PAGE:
Charles and Boris Johnson all smiles as they meet for first time amid 'row' over Rwanda policy

Royal Editor Chris Ship reports after Prince Charles' much anticipated meeting with Boris Johnson on Friday

Prince Charles and Boris Johnson politely smiled and shook hands in front of the cameras as the pair met face-to-face for the first time since the heir to the throne reportedly criticised his Rwanda asylum policy.

The Prince of Wales and the prime minister met at the Commonwealth summit in the east African nation's capital of Kigali, and are due to have private talks over tea on Friday morning.

Their meeting comes after Charles reportedly called the government's scheme to send asylum seekers to Rwanda “appalling” in private remarks.

Officials on both sides say the policy will not be one of the topics discussed during the trip and instead they will focus on the future of the Commonwealth and girls’ education.

Mr Johnson had earlier suggested he would tell Charles to be open-minded and that there are “obvious merits” to his controversial policy if he raises criticism in their meeting later.

But his comments appeared to frustrate royal aides.

He has since rowed back from these comments saying he would not discuss conversations with the Queen or the heir to the throne.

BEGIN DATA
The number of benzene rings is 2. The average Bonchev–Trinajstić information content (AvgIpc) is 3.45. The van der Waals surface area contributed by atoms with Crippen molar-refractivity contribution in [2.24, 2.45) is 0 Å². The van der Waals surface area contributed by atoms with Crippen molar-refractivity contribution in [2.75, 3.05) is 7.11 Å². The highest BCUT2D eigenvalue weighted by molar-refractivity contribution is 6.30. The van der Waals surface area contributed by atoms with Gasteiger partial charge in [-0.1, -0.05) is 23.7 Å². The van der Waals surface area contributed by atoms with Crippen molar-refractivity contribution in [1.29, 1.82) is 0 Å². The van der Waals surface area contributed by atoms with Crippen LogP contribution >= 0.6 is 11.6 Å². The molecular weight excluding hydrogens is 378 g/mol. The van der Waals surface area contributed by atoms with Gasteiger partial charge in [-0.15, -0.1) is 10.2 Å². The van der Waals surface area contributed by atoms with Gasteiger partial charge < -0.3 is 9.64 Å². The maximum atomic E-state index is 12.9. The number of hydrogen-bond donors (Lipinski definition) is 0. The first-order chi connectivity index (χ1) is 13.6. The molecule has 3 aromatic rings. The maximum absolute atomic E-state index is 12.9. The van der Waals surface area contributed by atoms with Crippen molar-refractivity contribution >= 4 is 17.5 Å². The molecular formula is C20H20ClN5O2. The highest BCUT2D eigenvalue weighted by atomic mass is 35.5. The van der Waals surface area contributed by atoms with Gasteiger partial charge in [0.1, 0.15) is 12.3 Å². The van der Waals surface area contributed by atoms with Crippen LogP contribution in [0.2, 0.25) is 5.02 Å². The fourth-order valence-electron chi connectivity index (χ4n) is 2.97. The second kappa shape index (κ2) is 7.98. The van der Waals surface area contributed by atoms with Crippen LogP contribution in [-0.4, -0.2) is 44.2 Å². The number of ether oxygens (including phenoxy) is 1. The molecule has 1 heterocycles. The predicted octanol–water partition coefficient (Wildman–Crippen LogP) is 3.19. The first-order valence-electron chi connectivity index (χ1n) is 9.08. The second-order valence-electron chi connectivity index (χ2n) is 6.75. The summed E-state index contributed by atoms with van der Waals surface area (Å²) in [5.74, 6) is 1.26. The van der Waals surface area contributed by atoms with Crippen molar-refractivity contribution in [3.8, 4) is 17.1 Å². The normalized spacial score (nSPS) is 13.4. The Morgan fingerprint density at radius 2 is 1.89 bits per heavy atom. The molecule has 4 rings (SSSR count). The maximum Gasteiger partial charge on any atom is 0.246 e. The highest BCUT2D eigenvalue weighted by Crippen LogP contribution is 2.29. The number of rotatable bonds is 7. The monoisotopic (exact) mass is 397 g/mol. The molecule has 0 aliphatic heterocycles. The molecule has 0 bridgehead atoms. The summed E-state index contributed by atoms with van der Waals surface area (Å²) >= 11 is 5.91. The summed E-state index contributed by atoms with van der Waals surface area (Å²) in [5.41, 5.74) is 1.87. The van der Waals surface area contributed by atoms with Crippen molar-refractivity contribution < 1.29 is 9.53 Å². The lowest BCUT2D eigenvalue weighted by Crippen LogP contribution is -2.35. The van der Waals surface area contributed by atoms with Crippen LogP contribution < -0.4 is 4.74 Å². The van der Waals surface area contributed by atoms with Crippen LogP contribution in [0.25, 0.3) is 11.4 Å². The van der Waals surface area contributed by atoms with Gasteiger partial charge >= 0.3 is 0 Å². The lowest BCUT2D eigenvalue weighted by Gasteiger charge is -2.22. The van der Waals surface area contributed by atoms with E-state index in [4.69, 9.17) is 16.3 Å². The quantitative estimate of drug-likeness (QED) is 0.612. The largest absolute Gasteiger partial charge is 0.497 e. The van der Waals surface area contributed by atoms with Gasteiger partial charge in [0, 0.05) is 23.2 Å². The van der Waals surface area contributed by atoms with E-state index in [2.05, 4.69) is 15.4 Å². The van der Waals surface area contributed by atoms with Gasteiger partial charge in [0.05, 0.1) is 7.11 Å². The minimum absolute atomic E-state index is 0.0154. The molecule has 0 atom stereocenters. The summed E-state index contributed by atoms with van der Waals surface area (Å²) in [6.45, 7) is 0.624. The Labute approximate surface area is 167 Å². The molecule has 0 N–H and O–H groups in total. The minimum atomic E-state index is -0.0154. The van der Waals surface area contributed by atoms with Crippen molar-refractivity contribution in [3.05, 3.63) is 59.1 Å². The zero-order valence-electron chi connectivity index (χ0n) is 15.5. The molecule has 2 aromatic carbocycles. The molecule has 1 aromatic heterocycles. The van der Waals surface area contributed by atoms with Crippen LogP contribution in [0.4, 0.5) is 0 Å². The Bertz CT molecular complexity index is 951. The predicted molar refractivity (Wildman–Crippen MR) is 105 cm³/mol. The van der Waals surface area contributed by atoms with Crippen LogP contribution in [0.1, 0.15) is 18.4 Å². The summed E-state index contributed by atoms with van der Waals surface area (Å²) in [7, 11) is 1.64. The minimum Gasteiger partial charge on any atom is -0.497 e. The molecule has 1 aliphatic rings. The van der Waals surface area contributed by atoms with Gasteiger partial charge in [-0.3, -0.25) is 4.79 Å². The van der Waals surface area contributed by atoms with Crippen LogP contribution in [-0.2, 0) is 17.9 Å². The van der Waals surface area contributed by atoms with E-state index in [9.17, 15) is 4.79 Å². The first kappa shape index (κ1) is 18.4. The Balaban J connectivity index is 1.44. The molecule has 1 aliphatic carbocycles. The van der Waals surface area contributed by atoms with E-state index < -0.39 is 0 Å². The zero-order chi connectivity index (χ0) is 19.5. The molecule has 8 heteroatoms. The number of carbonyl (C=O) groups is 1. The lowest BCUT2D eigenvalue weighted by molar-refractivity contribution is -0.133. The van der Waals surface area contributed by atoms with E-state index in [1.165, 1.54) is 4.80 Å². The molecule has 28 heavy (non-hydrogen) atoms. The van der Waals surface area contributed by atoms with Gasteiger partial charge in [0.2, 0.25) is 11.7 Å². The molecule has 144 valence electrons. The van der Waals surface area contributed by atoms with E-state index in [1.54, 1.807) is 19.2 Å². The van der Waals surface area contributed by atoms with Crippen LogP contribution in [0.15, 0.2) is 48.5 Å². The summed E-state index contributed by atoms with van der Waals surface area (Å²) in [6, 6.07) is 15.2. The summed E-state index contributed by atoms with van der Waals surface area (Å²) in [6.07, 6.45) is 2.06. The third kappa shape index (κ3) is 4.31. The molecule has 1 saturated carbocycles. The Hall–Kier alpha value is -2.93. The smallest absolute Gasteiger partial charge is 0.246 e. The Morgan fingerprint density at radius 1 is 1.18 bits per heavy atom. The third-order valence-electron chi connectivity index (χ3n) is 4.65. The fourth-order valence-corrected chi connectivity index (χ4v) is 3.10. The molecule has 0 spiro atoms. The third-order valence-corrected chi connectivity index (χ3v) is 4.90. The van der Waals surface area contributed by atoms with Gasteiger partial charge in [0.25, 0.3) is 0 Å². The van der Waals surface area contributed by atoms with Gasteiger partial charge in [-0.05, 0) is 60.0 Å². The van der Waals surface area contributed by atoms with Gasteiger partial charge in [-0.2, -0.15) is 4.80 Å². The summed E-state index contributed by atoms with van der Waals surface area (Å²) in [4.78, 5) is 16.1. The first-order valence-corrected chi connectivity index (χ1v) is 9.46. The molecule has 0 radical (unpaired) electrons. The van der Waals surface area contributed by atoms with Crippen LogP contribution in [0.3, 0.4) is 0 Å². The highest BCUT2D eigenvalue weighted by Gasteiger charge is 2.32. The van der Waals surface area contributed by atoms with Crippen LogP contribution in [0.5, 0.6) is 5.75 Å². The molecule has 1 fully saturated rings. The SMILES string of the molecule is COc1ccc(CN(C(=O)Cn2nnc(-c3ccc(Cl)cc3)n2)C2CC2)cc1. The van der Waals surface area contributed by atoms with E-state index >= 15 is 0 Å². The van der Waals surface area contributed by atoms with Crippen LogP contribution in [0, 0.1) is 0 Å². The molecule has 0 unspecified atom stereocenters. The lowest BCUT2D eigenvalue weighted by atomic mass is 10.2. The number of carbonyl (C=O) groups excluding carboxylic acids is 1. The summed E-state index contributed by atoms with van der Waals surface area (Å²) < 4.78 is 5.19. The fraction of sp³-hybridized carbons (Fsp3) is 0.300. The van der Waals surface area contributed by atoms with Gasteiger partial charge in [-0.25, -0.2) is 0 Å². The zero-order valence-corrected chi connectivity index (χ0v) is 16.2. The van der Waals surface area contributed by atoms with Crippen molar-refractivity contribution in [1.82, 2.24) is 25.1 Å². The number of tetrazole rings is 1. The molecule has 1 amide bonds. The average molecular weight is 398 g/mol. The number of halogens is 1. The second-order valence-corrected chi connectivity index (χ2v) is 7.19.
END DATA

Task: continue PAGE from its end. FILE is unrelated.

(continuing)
The Duchess of Cornwall and Carrie Johnson greeted one another with a kiss on the cheek at the summit. Credit: PA

The PM told broadcasters in Rwanda on Friday: “I wouldn’t comment on anything that I say to the Queen or the Queen says to me, nor would I say what the heir to the throne might say to me or what I may say to him.

“Prime ministers never talk about that. What I will say is as people come to Rwanda, like you have today, there are a lot of prejudices about Rwanda need to be blown away.

“So, actually, the achievements of the government of Rwanda over the last couple of decades have been remarkable.”

Charles, Secretary-General of the Commonwealth of Nations Patricia Scotland, President of Rwanda Paul Kagame, and the PM met on Friday. Credit: PA

In a series of earlier interviews, Mr Johnson struck out at “condescending” opponents of his stalled scheme to forcibly remove migrants who arrive through unauthorised means to Rwanda.

The first flight removing people to Rwanda was due to take off last week, but was grounded by successful legal challenges ahead of a full hearing on the scheme’s legality in UK courts.

The policy is one element of a £120 million economic deal with Kigali, but has been widely criticised in part because of concerns about Rwanda’s human rights record.

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